The 7th European History Forum took place from the 14th to 15th of May 2018 in Berlin at the Heinrich Böll Foundation. The forum dealt with the events of 1968 in Eastern Europe, as well as their reception and representation today in the respective countries. The conference focused on the question how the national narrative of 1968 is formed.
The European History Forum in Berlin in 2018 focused on the public response to the events of 1968 in Eastern Europe – both on the way these events were viewed in different countries and on the way these events are described nowadays. In other words, on the differences between national narratives relating to 1968.
On the first day, on May 14, the conference began with the introductory speech of the representative of the Heinrich Böll Foundation, Walter Kaufmann. According to him, the 20th century was doubtless a century of great European tragedy. It is worth remembering, however, that this century also included the year 1968, which marked a significant attempt to reform society. In his opinion, the events of 1968 have been well researched in Western Europe. Much less is known, however, about what was taking place in the countries of the Eastern Bloc and even less about what exactly people remember about the Soviet intervention in Prague and the reactions to it, about the protests in Yugoslavia and East Germany, - and why historical memory was formed that way. It would be worthwhile to reflect on the year 1968 in the international context, independent of the isolated national narratives (in spite of the obvious complexity of such a dialogue at present).
Walter Kaufmann expressed his hope that the meeting here at the Heinrich Böll Foundation of researchers and activists from Germany and many countries of Eastern Europe - Czech Republic, Serbia, Hungary, Ukraine, Belarus, Russia and others - would help settle some of these questions. He also stated that the European History Forum this year was dedicated to the memory of the first head of the “International Memorial” society, Arseniy Borisovich Roginskyi.
The Epoch of 1968
The introductory paper was by Irina Lazarevna Sherbakova (“International Memorial”). Her suggestion is that we speak of the “Epoch of 1968”, not just of one calendar year. Many people in the Soviet Union at that time were afraid that the authorities might stop de-Stalinization and that the barely emergent freedom might be suppressed again.
Many young Soviet citizens followed the liberalization in Czechoslovakia and the Prague spring and place their hopes in “socialism with a human face”. They believed that these reforms had a good chance of success because the Czechoslovakian political elite was ready for change. Irina Sherbakova provided an example from her own memories: in 1967 she visited Prague where she experienced the atmosphere of freedom there. On August 21 1968, when the beginning of the “brotherly help” to the people of Czechoslovakia and the “international duty” of the Soviet military was reported on TV, all hopes were dashed. Irina and her circle got to know immediately about the demonstration on August 25 on Red Square in Moscow, and it was an important piece of news for them because it meant that a protest was generally possible. They also knew that student protests were taking place in Western Europe – due to transistor radios that were widely used in the USSR. Although the student struggle against the authorities evoked sympathy, the many features of the struggle were scary and reminded people of the negative Soviet experience of the October revolution.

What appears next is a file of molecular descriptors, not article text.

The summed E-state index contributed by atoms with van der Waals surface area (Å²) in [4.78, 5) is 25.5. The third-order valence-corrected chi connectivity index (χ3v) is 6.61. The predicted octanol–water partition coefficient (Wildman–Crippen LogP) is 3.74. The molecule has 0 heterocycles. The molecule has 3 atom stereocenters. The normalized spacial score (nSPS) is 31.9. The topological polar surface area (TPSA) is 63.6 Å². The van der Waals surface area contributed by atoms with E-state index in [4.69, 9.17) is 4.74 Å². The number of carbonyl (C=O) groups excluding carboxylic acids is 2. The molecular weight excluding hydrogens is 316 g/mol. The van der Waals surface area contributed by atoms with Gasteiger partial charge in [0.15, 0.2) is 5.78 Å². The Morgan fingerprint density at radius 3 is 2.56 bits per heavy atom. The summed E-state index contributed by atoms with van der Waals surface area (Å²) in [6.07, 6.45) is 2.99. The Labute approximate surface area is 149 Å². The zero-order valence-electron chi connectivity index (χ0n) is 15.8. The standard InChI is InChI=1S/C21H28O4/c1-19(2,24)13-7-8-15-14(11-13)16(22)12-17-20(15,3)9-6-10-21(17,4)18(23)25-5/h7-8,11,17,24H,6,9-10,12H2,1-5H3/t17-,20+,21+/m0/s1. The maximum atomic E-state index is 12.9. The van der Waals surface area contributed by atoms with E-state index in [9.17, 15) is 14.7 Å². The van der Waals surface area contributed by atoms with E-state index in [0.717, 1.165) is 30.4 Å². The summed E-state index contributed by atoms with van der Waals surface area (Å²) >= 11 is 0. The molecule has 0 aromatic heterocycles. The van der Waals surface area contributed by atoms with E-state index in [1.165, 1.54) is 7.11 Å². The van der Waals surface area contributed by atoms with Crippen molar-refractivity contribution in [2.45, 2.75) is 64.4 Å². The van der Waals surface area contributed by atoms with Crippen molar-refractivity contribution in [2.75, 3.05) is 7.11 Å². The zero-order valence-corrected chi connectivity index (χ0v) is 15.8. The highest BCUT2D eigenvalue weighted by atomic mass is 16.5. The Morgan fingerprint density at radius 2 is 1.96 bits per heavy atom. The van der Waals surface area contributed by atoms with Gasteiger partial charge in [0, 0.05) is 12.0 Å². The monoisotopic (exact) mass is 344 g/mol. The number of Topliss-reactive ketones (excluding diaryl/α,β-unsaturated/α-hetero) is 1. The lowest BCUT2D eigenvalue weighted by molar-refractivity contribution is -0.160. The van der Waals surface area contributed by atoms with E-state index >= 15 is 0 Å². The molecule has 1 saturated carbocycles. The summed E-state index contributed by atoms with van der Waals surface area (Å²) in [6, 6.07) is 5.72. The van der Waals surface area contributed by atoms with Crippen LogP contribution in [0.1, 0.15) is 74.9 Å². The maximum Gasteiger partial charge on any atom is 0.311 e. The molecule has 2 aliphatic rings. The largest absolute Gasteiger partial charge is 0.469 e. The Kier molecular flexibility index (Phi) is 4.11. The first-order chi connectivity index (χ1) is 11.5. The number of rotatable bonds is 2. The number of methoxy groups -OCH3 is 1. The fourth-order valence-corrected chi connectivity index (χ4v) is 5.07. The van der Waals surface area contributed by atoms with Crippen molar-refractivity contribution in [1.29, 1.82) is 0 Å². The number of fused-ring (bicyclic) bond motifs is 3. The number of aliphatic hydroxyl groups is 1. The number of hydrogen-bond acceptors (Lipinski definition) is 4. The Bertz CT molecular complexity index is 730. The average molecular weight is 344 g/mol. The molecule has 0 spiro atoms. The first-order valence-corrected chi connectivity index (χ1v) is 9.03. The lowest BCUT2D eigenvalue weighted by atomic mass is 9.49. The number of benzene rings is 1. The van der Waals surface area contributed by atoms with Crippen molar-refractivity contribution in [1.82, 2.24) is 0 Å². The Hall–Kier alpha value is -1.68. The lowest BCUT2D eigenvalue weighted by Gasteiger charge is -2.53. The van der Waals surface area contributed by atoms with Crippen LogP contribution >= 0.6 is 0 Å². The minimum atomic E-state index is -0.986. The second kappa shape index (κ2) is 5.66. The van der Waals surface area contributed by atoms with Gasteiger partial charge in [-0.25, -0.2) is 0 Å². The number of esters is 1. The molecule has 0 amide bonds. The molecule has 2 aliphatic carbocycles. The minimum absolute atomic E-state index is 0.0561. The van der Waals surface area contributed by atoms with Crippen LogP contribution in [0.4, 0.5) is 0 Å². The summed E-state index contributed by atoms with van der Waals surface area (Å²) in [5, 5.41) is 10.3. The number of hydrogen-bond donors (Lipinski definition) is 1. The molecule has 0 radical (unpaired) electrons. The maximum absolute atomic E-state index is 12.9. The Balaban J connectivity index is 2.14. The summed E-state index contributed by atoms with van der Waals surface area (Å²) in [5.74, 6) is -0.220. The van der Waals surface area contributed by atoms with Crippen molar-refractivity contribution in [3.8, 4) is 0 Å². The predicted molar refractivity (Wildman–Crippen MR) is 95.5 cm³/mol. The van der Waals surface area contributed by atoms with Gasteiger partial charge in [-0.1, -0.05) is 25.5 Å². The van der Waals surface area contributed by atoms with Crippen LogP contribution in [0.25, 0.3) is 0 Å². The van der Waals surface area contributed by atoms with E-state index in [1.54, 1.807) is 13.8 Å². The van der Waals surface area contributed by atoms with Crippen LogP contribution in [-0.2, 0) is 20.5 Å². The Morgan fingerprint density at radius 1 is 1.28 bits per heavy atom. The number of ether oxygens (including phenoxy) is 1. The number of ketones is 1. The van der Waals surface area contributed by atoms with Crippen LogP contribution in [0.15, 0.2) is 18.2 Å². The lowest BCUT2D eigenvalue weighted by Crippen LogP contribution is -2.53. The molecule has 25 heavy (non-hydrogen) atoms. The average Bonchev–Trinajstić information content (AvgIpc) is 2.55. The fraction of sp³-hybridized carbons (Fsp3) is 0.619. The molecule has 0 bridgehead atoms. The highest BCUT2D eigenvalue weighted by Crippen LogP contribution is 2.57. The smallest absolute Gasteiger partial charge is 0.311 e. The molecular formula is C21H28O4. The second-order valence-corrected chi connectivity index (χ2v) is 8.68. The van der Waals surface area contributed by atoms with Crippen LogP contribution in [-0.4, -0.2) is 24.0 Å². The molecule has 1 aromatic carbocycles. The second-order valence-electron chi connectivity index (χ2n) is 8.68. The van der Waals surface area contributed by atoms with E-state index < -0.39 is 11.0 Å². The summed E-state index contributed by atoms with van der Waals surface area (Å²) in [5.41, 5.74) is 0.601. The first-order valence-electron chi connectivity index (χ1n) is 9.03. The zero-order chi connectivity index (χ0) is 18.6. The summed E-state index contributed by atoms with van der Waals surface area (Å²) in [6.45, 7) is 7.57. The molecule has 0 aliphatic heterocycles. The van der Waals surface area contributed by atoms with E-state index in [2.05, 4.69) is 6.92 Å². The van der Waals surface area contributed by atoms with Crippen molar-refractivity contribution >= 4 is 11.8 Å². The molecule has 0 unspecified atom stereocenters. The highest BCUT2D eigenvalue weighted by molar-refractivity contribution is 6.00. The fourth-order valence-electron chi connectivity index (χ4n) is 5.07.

Irina Sherbakova said that in 1969 she met students from West Germany and argued with them, explaining that it was necessary to prevent a real revolution. Today she believes that the protests of 1968 in the countries of Western Europe resulted in gradual transformation, whereas there was no sign of any transformation in the USSR until the late 1980s. Nowadays, Russian society is facing the same problems as in 1968.
1968 in the countries of Eastern Europe
Discussion 1 (moderated by Nina Happe) focused on developments in the countries of Eastern Europe in 1968. According to Nina Happe it is important to discuss the principal events, because very little is known in the West. Researchers including Milan Ristović (Serbia), Zofia Wóycicka (Poland, Germany), Ivan Kurilla (Russia), Jakub Jareš (Czech Republic) contributed to the discussion.
The Prague spring
Jakub Jareš spoke about the political canvas of the events of the Prague spring. In his opinion, the Prague spring was a phenomenon completely distinct from the student protests in Western Europe. Although the Czech people knew that people in Western Europe sympathized with the ideas of communism (as an example Jareš named Rudi Dutschke and his radical Marxism and revolutionary battle cries), the westerners were more interested in their own political agenda and the situation in their own countries.
Today Czechs remember the phenomenon of the Prague spring and its cruel suppression, whereas the speculation of “socialism with a human face” is outdated.
The protests of 68 in Yugoslavia and Poland were unreckond
In his contribution Milan Ristović also provided an outline of the political situation: the student protests took place at the universities of Belgrade, Zagreb and others; it became clear that the Yugoslavian system was in a deep crisis; afterwards Tito appropriated the protest agenda and suppressed the real independent protest.